|Hilary, the Bishop of Poitiers|
Hilary of Poitiers (c 315-67) on Matthew 20:7: “Wages cannot be considered as a gift, because they are due to work, but God has given free grace to all men by the justification of faith.” George Finch, A Sketch of the Romish Controversy (London: G. Norman, 1831), p. 230.
Chrysostom (349-407): Everywhere he puts the Gentiles upon a thorough equality. ‘And put no difference between us and them, having purified their hearts by faith.’ (v. 9.) From faith alone, he says, they obtained the same gifts. This is also meant as a lesson to those (objectors); this is able to teach even them that faith only is needed, not works nor circumcision. NPNF1: Vol. XIII, A Commentary on the Acts of the Apostles, Homly 32, Acts 15:1.
|John Chrysostom, Archbishop of Constantinople|
Chrysostom (349-407): Now since the Jews kept turning over and over the fact, that the Patriarch, and friend of God, was the first to receive circumcision, he wishes to show, that it was by faith that he too was justified. And this was quite a vantage ground to insist upon. For a person who had no works, to be justified by faith, was nothing unlikely. But for a person richly adorned with good deeds, not to be made just from hence, but from faith, this is the thing to cause wonder, and to set the power of faith in a strong light. NPNF1: Vol. XI, Homilies on the Epistle of Paul the Apostle to the Romans, Homily 8, Romans 4:1-2, first paragraph.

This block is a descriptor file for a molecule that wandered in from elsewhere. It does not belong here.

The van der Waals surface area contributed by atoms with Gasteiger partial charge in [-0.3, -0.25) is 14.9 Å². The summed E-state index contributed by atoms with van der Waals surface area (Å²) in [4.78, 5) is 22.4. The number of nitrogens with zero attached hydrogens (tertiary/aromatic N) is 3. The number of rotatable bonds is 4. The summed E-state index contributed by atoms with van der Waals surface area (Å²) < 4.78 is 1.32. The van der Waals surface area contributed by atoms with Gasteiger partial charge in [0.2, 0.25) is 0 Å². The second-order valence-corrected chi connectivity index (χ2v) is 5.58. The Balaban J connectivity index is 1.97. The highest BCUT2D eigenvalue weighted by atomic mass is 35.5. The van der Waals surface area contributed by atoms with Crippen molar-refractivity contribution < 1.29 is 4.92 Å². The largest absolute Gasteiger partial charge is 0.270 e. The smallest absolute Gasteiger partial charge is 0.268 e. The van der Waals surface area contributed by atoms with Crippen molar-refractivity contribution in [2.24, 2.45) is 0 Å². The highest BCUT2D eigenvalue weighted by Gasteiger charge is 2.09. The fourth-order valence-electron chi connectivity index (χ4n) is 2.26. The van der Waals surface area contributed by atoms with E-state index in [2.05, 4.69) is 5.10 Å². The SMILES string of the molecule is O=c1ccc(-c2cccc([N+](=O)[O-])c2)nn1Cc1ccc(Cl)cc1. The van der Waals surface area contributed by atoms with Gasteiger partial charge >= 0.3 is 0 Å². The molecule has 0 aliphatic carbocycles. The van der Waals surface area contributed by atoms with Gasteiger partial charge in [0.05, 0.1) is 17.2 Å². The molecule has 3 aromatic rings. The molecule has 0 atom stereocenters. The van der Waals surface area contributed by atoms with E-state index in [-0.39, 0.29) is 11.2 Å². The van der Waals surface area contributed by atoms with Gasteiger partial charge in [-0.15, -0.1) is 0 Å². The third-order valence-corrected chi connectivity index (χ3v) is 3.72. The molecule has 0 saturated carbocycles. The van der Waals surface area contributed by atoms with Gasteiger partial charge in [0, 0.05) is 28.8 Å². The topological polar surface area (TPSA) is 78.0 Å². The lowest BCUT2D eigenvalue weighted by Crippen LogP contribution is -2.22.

Chrysostom (349-407): And this he removes, with great skill and prudence, turning their argument against themselves, and showing that those who relinquish the Law are not only not cursed, but blessed; and they who keep it, not only not blessed but cursed. They said that he who kept not the Law was cursed, but he proves that he who kept it was cursed, and he who kept it not, blessed. Again, they said that he who adhered to Faith alone was cursed, but he shows that he who adhered to Faith alone, is blessed. And how does he prove all this? for it is no common thing which we have promised; wherefore it is necessary to give close attention to what follows. He had already shown this, by referring to the words spoken to the Patriarch, ‘In thee shall all nations be blessed,’ (Genesis 12:4.) at a time, that is, when Faith existed, not the Law. NPNF1: Vol. XIII, Commentary on Galatians, 3:8.